Whom do you like for President - does the Torah have something to say?
Whom do you like for President - does the Torah have something to say?

As a rabbi, I am careful to keep my political views to myself. I recognize that good people can differ on matters of public policy, and in any case, I subscribe to Daniel Patrick Moynihan's observation that culture, not politics, is far more important in determining the long-term success of a society. 

In spite of the foregoing, I ask: does the Torah have anything to say about the current US presidential race? 

I think it might. Come, let's learn a little Torah together.

First, let's set the stage:

Three weeks ago, in Parashat Mishpatim, we read how the Jews reached the highest of the high, communing with Gcd A-lmighty at Mount SInai, hearing the Ten Commandments from the mouth of Gcd, and declaring with one voice and one heart, "Na'aseh v'Nishmah, we will perform and listen to these commandments."

This week, we read how the Jews fell to the lowest of the low. Just a few weeks later, the Jews were worshiping and prancing around the golden calf like drunken Druids around a maypole.

So we blew it big time.

Moses, meanwhile, is oblivious to all this. He's up at the summit of Mount Sinai, enveloped as it was in fire and fog, faithfully transcribing the Torah from Gcd. The dictation suddenly stops, and Gcd says to Moses:

Go. Descend, because the people that you brought up from Egypt have ruined [our relationship]; they have quickly veered from the path that I commanded them, and fashioned for themselves a calf-idol, and are worshiping it and offering sacrifices to it, saying 'These are your gcds, O Israel, that brought you up from the land of Egypt.' (32:7,8)

Rashi, the greatest of biblical exegetes, reads the verse as follows: 

Gcd says to Moses, 'descend from your position of greatness, for I only made you great because of them.' At the very moment that the Jews began worshiping the idol, Moses was cast out before the Heavenly Court.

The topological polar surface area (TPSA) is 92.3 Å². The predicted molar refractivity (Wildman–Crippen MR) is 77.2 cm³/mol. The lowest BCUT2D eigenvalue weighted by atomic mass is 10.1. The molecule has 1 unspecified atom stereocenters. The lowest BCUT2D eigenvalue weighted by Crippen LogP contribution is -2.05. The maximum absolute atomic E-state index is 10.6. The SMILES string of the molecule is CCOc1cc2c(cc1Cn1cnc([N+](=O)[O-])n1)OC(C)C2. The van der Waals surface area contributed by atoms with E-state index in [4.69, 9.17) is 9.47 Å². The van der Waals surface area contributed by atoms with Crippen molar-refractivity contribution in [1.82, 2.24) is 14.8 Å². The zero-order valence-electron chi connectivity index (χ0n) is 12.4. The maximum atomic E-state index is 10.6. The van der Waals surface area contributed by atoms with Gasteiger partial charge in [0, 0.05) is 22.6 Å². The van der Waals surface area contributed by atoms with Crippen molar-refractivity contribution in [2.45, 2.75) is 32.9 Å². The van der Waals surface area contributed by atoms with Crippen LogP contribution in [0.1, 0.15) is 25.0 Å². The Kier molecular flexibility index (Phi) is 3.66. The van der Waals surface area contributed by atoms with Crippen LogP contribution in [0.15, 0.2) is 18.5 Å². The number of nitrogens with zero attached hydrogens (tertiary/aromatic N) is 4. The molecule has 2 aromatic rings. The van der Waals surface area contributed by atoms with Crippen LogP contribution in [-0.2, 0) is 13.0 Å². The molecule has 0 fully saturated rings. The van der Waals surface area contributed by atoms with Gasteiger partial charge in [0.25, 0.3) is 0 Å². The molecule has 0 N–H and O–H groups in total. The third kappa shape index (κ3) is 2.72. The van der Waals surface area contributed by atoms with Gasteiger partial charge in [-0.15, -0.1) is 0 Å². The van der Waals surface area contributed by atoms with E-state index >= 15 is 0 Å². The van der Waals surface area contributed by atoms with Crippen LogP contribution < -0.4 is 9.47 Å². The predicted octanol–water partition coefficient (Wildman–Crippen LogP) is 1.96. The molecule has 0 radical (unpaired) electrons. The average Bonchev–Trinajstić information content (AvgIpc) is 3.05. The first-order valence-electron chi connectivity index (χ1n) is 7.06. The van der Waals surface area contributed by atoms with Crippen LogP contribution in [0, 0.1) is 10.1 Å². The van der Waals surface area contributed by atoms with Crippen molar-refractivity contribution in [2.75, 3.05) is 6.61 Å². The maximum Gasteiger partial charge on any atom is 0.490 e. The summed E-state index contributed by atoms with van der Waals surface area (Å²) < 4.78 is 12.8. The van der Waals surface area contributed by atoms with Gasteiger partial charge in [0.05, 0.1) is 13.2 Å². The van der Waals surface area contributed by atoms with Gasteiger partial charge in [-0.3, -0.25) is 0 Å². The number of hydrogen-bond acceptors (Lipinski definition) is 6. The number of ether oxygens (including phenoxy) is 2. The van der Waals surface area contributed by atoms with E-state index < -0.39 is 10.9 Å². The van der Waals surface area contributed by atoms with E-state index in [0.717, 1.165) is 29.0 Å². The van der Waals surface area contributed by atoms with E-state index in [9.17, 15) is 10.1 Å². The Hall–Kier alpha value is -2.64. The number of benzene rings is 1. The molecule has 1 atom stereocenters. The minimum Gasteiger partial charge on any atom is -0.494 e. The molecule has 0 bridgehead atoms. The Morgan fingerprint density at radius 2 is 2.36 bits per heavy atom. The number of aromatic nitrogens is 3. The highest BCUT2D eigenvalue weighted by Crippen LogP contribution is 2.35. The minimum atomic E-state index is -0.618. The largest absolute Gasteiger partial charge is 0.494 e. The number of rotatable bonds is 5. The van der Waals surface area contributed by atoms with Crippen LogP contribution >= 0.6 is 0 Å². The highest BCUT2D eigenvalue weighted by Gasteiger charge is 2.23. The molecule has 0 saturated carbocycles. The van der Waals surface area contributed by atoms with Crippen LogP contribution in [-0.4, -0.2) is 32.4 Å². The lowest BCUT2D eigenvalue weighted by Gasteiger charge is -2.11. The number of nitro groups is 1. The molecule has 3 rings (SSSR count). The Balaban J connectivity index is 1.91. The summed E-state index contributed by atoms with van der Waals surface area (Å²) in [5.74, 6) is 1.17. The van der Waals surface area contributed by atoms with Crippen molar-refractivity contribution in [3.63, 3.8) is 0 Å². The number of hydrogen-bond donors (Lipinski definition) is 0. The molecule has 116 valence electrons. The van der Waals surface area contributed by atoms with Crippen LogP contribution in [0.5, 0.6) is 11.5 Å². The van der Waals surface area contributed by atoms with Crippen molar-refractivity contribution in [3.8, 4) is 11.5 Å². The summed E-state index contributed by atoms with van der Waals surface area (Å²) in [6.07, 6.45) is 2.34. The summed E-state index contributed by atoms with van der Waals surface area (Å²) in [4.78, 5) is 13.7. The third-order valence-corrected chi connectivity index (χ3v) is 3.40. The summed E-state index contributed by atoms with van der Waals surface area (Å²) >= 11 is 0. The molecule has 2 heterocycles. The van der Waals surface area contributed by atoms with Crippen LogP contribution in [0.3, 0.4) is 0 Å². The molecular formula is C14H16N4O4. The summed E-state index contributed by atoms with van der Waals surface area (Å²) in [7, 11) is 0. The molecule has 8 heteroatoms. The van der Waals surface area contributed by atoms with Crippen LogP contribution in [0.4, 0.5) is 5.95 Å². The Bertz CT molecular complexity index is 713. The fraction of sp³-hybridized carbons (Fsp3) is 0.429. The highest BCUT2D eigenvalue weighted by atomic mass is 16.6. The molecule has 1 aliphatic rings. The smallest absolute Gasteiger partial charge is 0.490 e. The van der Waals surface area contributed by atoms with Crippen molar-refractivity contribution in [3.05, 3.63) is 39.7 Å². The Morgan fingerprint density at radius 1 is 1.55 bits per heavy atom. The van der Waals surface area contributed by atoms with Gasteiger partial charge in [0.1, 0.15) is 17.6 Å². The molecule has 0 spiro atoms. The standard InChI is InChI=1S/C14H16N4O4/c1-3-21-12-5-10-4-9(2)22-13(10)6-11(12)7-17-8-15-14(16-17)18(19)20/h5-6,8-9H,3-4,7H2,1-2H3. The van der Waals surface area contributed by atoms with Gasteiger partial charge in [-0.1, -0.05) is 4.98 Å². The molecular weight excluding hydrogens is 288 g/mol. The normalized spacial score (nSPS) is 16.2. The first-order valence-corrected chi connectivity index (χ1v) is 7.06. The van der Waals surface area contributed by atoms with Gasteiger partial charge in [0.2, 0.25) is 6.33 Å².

Rashi speaks across the centuries to tell us something fundamental about the nature of leadership: that leaders are, at best, a reflection of the people they lead.

I have read that most Americans find the current field of presidential candidates lackluster on both sides of the aisle. To be sure, there is no shortage of screaming and divisive rhetoric; boatloads of bombast, mudslinging, jingoism and sloganeering. And no doubt there is an obscene amount of money changing hands. But is there any great demonstration of leadership? of vision? of virtue?

Similarly in Israel: the consensus is that Netanyahu and Yaalon are not great leaders, but they're about the best we can hope for.

Maybe we're looking through the wrong end of the telescope: instead of expecting more of our leaders, we should be expecting more of ourselves, of our society, of our culture. Maybe we have no right to expect better of our leaders until we demand better of ourselves.

Perhaps if we hold ourselves to a higher standard of morality and ethics, we will have more ethical politicians. Perhaps if we hold ourselves to a higher standard of personal integrity, we will have more honest politicians. And perhaps if we hold ourselves to a higher standard of civility, we will have more civil political discourse.

The Torah is saying that virtuous cultures generate virtuous leaders, not the other way around. And for Moynihan's intellectual heirs, that is, any serious student of contemporary culture, that is a very sobering thought in this political season.